How to support victims of domestic abuse
One of the five children Columbus police found alone in a Victory Drive motel room was only four months old. The others were ages 1, 3, 4 and 5.
They were naked and covered in feces, officers said, and the room’s bedclothes were soiled with urine and feces, too. The children had no food.
The investigators a motel manager had called to the Columbus Inn at 3170 Victory Drive went to a nearby store to buy the kids diapers and blankets. The officers were still at the motel when a pickup truck pulled up, and Lythea Sharay Smith got out, having caught a ride from somewhere on Cusseta Road.
The mother, then 24, told police she and the children had been staying at the motel for about two weeks, and she had asked a friend to watch the kids while she was gone.
But no adult was there when a housekeeper heard a baby crying in Room 122 and informed the manager. Detectives with the police department’s special victims unit arrested Smith on five counts of second-degree child cruelty. The range of punishment on each count was one to 10 years in prison.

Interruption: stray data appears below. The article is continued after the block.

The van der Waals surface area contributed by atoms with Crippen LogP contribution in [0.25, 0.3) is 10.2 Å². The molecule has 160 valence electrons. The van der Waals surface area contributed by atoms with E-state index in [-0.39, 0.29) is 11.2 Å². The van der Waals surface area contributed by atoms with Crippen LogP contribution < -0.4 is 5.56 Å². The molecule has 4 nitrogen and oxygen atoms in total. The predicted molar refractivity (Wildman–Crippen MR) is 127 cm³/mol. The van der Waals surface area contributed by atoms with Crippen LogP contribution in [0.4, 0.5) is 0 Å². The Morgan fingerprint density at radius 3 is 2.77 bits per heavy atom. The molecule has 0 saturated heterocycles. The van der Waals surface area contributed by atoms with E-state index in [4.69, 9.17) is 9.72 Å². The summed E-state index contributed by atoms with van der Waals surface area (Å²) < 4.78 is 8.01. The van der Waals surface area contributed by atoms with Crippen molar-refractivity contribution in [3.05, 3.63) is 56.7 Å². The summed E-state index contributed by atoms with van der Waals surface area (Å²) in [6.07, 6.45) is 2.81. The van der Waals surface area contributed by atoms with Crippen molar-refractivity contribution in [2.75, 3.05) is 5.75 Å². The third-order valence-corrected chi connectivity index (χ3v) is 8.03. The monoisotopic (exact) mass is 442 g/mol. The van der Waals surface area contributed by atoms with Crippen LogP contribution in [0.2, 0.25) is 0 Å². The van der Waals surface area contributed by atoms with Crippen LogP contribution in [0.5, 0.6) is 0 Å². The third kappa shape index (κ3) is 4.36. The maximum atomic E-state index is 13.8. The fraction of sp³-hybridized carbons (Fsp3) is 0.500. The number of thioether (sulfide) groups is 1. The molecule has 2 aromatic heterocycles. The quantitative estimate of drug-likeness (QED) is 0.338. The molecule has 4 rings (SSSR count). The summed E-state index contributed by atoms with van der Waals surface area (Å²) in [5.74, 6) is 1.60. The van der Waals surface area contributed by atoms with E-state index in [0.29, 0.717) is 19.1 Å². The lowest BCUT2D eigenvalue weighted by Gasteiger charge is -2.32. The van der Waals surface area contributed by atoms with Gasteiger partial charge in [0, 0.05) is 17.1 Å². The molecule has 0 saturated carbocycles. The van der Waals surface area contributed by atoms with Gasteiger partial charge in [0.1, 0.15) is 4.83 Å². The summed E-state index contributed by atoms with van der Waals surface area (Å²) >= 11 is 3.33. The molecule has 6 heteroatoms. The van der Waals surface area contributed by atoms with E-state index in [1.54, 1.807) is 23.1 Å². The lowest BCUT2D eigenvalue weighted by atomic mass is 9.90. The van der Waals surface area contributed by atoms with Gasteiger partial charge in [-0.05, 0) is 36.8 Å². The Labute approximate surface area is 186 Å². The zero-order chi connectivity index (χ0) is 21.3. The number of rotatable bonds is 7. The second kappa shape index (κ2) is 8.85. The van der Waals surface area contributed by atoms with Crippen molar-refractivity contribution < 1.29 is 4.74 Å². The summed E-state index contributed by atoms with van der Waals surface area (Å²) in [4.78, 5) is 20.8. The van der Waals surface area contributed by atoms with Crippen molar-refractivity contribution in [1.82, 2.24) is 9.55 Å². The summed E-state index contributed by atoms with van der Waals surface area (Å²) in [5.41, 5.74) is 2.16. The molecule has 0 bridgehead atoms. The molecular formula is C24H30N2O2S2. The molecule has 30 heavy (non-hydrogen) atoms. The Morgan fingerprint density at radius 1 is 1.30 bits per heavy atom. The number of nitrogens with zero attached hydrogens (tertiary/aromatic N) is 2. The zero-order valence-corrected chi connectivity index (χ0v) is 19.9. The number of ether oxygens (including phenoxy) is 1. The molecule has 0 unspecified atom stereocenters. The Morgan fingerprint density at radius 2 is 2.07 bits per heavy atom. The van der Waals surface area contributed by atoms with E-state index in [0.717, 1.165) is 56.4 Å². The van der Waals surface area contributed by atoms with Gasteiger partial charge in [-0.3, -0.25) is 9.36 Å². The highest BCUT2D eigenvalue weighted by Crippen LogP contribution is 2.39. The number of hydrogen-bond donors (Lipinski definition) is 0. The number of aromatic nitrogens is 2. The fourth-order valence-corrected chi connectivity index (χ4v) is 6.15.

Police were called to the motel at 12:20 p.m. on Jan. 20, 2016. During a preliminary hearing in Columbus Recorder’s Court two days later, a judge ordered Smith held on $12,500 bond.
On Nov. 16 she was back in court again, this time to plead guilty to the charges against her.
She told Superior Court Judge Ron Mullins that she was sorry for what had happened, and that she had been compelled to flee her home with the children to escape an abusive relationship.
Prosecutor George Lipscomb described the conditions in which police found the kids, then told Mullins he had a photograph of the motel room. The judge asked to see it.
His face showed his distaste, as he handed the photo back.
He accepted Smith’s apology, and he accepted the plea deal Lipscomb had worked out with defense attorney Julianne Lynn Skipper, to sentence Smith to three years in jail and 10 years on probation, with credit for time she already has served.
But the judge could not accept what he saw in the picture, nor Smith’s excuse for it: “No child, regardless of your circumstance, should have to put up with what I saw in that picture,” he said.
Smith now is 27 years old. Skipper said she initially spent seven months in jail before she got out on bond, and then was picked up on a warrant and incarcerated again, for three more months. Skipper was unsure why.
Given credit for the time she has been in jail, Smith was released Friday. She is to work with the Georgia Division of Family Services to develop her parenting skills before she can regain custody of her children, attorneys said.